Revelation 6:7,8 NCV When the Lamb opened the fourth seal, I heard the voice of the fourth living creature say, "Come!" I looked, and there before me was a pale horse. Its rider was named death, and Hades was following close behind him. They were given power over a fourth of the earth to kill people by war, by starvation, by disease, and by the wild animals of the earth.
The number of people infected with dengue fever in Hawaii is climbing, officials said Monday.
The Hawaii Department of Health reported that it was investigating 167 total cases of the mosquito-borne illness, which can lead to fatal consequences in extreme cases. There were 122 confirmed dengue cases as of Dec. 2, signifying 45 additional infections in about three weeks.
State health officials said only three of the 167 cases are currently infectious. The other people got sick between Sept. 11 and Dec. 10, so they are no longer at risk of transmitting the disease.
The health department also reported there were 659 additional potential dengue infections that had been ruled out, either through test results or the illnesses failing to meet the case criteria.
Dengue isn’t endemic (regularly found) in Hawaii, though health officials said it can occasionally be brought in from travelers who got infected in endemic regions. But this latest outbreak on the Big Island is unique because it’s the first cluster of locally acquired cases since 2011, when Centers for Disease Control and Prevention (CDC) records indicate five people got sick in Oahu.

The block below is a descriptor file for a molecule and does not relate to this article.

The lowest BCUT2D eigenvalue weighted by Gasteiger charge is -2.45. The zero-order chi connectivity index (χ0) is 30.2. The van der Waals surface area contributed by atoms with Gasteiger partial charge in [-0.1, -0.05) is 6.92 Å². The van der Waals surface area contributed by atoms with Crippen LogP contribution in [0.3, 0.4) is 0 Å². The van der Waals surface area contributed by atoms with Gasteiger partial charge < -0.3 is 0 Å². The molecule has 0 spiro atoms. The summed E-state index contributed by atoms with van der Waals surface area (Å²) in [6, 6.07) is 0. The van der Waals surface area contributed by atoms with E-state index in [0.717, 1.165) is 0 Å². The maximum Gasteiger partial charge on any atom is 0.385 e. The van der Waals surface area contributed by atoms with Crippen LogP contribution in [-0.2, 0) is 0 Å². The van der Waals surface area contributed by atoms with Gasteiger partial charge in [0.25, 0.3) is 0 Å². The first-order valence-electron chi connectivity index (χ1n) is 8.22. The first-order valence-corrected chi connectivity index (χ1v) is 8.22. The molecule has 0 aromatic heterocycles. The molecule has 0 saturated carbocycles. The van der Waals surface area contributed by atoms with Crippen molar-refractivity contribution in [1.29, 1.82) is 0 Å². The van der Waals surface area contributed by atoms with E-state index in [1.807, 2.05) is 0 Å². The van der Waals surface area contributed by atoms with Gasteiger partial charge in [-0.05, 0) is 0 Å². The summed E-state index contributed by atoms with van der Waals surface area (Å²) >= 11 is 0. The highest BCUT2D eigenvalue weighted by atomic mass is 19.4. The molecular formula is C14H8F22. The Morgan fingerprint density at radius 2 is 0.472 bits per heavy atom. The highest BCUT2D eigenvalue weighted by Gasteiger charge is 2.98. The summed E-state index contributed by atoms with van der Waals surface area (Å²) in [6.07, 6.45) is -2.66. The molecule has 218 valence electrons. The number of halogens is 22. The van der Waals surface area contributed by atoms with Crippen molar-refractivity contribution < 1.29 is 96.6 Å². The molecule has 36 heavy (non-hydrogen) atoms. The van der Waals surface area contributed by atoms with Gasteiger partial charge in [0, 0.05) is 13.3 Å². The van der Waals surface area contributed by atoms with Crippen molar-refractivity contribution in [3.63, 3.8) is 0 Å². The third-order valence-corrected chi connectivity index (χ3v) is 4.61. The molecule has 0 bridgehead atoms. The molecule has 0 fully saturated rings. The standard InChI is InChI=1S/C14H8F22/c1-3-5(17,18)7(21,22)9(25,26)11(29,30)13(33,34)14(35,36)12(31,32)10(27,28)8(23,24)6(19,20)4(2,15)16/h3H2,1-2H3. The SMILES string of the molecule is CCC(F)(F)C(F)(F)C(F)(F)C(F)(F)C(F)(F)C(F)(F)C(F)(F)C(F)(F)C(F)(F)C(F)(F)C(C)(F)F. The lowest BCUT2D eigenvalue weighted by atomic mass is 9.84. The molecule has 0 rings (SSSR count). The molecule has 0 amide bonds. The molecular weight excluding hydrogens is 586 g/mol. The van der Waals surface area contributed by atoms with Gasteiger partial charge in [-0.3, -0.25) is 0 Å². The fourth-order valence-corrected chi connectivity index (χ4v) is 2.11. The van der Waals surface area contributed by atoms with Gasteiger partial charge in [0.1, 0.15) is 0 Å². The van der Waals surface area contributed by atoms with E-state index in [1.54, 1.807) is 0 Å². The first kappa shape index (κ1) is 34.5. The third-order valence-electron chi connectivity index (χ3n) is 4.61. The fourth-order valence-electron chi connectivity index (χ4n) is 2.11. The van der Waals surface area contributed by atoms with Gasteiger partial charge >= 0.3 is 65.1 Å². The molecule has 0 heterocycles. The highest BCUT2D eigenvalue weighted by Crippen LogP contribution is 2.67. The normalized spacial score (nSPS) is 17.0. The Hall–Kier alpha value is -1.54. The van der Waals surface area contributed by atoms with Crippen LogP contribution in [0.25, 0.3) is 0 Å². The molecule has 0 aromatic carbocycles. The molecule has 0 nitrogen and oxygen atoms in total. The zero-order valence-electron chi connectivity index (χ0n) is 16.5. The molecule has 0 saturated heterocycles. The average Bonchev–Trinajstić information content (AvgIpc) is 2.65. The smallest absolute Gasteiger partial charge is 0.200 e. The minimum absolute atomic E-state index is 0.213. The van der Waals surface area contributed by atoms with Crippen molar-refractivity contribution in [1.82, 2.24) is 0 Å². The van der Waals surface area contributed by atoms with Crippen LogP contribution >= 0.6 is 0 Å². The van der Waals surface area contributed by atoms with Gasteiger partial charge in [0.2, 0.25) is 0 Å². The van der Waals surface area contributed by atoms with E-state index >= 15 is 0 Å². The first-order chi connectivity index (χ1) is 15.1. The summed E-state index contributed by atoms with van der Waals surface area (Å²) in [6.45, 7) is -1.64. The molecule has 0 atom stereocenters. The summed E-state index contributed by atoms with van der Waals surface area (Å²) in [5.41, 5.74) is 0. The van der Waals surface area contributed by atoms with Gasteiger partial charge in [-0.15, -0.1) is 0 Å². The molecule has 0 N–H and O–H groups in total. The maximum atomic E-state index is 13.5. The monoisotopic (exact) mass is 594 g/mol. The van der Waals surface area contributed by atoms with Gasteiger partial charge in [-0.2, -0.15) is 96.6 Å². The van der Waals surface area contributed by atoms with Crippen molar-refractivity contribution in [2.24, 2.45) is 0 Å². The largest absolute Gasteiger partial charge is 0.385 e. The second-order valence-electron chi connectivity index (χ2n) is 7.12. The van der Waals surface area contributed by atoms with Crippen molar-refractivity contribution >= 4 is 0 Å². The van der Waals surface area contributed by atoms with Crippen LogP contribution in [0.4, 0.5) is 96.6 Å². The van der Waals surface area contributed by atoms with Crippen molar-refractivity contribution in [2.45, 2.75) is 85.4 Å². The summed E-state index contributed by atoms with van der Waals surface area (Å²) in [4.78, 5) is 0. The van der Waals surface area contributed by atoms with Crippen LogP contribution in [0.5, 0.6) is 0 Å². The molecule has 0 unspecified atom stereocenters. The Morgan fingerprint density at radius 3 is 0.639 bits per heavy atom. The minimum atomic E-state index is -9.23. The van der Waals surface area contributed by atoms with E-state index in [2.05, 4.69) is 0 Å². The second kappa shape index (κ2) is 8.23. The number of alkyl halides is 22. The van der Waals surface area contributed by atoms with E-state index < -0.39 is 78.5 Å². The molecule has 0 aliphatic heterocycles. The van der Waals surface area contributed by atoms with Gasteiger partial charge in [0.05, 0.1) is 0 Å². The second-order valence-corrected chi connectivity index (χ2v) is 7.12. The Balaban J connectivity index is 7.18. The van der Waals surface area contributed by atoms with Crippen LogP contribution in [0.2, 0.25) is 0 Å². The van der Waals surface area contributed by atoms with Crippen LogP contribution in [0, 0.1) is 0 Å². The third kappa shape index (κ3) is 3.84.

According to the World Health Organization (WHO), an arm of the United Nations, dengue is transmitted when an infected mosquito bites a human. The infection generates a flu-like illness — from which most people usually recover within a week — though it sometimes progresses to severe dengue. In those instances, people can suffer organ impairment and severe bleeding.
The WHO estimates severe dengue hospitalizes about 500,000 people per year, and about 2.5 percent of them die. Dengue is much more common, with some estimates indicating as many as 136 million people falling ill every year, but non-severe cases of the disease are rarely ever fatal. Symptoms can include severe headaches, swollen glands, joint and muscle pain and a high fever.
The Hawaii outbreak reflects a global trend in which dengue is spreading to new locales.
The WHO reports the disease was traditionally found in the tropics and subtropics, but it’s now endemic in more than 100 countries and about half the world’s population is at risk of infection. Still, early detection and access to good medical care keeps the mortality rate below 1 percent. Without those, the WHO says severe dengue can be fatal in more than 20 percent of cases.
Hawaii health officials say it’s still safe to visit the island. The department encourages travelers to use insect repellant and wear long sleeves and pants to help prevent mosquitos from biting.